MEMBER ALERT: AOPA will be closing at 1:45 p.m. Eastern on Dec. 6 and will reopen at 8:30 a.m. Eastern on Dec. 9.
April 5, 2012
By Dan Namowitz
LightSquared, the capital venture whose plan to build a wireless network imploded because its technology blocked GPS signals, may file for bankruptcy, said published reports.
Several news organizations reported this week that the hedge-fund-financed company, of Reston, Va., has until April 30 to persuade bondholders not to pull the plug, despite big losses in 2011 and a Federal Communications Commission order in February revoking the network’s conditional network approval.
Philip Falcone, manager of the hedge fund that has invested about $3 billion in LightSquared, said that a “voluntary bankruptcy” might be a way to keep the company alive in a bid to complete the network, reports said. He was also reported looking into signal-filtering technology to solve interference problems.
The Reuters news service reported that creditors of Falcone’s Harbinger Capital Partners might force LightSquared into bankruptcy if he cannot forge a deal by the end of April. The report said several other hedge funds were considering holding LightSquared in default of a $1.6 billion loan.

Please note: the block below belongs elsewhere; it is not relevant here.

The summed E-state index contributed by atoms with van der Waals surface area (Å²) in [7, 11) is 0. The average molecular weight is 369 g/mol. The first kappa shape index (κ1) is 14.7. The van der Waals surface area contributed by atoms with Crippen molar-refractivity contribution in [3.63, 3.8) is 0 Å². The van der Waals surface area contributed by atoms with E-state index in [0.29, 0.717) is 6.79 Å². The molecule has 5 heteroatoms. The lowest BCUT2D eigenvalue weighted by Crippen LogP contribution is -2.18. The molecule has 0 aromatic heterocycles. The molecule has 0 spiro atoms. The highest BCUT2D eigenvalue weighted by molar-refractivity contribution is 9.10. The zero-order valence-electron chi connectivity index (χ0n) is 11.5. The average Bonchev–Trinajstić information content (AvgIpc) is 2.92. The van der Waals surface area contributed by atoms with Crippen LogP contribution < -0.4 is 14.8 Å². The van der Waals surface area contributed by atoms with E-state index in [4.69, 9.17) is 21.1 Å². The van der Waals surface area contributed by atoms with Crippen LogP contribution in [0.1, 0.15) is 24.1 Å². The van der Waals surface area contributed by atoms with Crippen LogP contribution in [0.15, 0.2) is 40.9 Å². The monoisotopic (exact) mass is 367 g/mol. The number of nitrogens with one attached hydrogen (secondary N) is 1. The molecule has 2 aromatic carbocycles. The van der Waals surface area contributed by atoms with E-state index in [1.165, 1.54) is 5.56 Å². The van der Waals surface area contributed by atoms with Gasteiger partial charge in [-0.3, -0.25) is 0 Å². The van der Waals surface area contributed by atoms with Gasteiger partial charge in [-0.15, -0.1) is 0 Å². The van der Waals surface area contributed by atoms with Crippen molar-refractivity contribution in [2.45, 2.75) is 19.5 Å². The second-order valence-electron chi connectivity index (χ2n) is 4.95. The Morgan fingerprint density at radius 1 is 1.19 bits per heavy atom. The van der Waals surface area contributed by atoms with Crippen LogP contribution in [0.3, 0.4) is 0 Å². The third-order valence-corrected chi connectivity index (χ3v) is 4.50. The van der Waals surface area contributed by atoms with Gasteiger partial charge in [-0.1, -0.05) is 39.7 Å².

LightSquared first won conditional approval to proceed with its network in January 2011. Since then, opposition from private-sector and government agencies has focused on technical data from FCC-ordered tests that proved that the network’s powerful ground transmitting bases overwhelmed the weaker GPS signals.
The FCC revoked its approval in February in a proceeding that AOPA and the General Aviation Manufacturers Association urged be expeditiously closed. Also in February, LightSquared CEO Sanjiv Ahuja resigned.
Aircraft and Avionics,
The House has passed a bill requiring the TSA to consult stakeholders, including general aviation representatives, before making major changes to security policy.
A Minnesota teen will spend 60 days behind bars for stealing a Cessna 150 and flying it for months without training or certification.
Rob Moore was looking at a criminal charge for keeping a golf cart in his rented hangar at Hawaii’s Honolulu International Airport, a golf cart he had received permission to use for moving his aircraft.
AOPA thanks our members for their continued support in protecting the freedom to fly.